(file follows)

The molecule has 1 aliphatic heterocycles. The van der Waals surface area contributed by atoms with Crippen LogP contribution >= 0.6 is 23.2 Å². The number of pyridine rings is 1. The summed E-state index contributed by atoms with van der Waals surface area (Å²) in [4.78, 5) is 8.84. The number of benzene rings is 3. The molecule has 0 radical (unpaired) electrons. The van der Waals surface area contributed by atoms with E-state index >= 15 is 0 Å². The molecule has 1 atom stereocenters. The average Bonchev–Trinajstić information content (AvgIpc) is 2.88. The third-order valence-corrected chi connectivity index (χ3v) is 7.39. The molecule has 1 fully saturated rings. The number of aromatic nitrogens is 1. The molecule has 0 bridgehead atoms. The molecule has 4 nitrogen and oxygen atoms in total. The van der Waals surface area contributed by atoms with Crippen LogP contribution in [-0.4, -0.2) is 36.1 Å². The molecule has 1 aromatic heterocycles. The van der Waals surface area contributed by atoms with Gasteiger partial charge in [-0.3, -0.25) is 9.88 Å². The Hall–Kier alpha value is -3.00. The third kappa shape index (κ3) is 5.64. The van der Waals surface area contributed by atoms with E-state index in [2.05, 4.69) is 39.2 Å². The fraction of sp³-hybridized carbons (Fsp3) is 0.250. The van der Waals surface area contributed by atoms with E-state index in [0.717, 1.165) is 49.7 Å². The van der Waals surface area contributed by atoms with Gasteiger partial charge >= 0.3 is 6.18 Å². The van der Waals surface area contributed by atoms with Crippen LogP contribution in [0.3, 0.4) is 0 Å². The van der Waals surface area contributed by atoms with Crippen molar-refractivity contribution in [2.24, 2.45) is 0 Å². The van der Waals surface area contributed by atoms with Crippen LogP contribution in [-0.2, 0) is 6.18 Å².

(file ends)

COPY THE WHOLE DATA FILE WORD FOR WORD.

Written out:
The molecule has 1 aliphatic heterocycles. The van der Waals surface area contributed by atoms with Crippen LogP contribution >= 0.6 is 23.2 Å². The number of pyridine rings is 1. The summed E-state index contributed by atoms with van der Waals surface area (Å²) in [4.78, 5) is 8.84. The number of benzene rings is 3. The molecule has 0 radical (unpaired) electrons. The van der Waals surface area contributed by atoms with E-state index >= 15 is 0 Å². The molecule has 1 atom stereocenters. The average Bonchev–Trinajstić information content (AvgIpc) is 2.88. The third-order valence-corrected chi connectivity index (χ3v) is 7.39. The molecule has 1 fully saturated rings. The number of aromatic nitrogens is 1. The molecule has 0 bridgehead atoms. The molecule has 4 nitrogen and oxygen atoms in total. The van der Waals surface area contributed by atoms with Crippen LogP contribution in [-0.4, -0.2) is 36.1 Å². The molecule has 1 aromatic heterocycles. The van der Waals surface area contributed by atoms with Gasteiger partial charge in [-0.3, -0.25) is 9.88 Å². The Hall–Kier alpha value is -3.00. The third kappa shape index (κ3) is 5.64. The van der Waals surface area contributed by atoms with E-state index in [2.05, 4.69) is 39.2 Å². The fraction of sp³-hybridized carbons (Fsp3) is 0.250. The van der Waals surface area contributed by atoms with E-state index in [0.717, 1.165) is 49.7 Å². The van der Waals surface area contributed by atoms with Gasteiger partial charge >= 0.3 is 6.18 Å². The van der Waals surface area contributed by atoms with Crippen LogP contribution in [0.3, 0.4) is 0 Å². The van der Waals surface area contributed by atoms with Crippen molar-refractivity contribution in [2.24, 2.45) is 0 Å². The van der Waals surface area contributed by atoms with Crippen LogP contribution in [-0.2, 0) is 6.18 Å².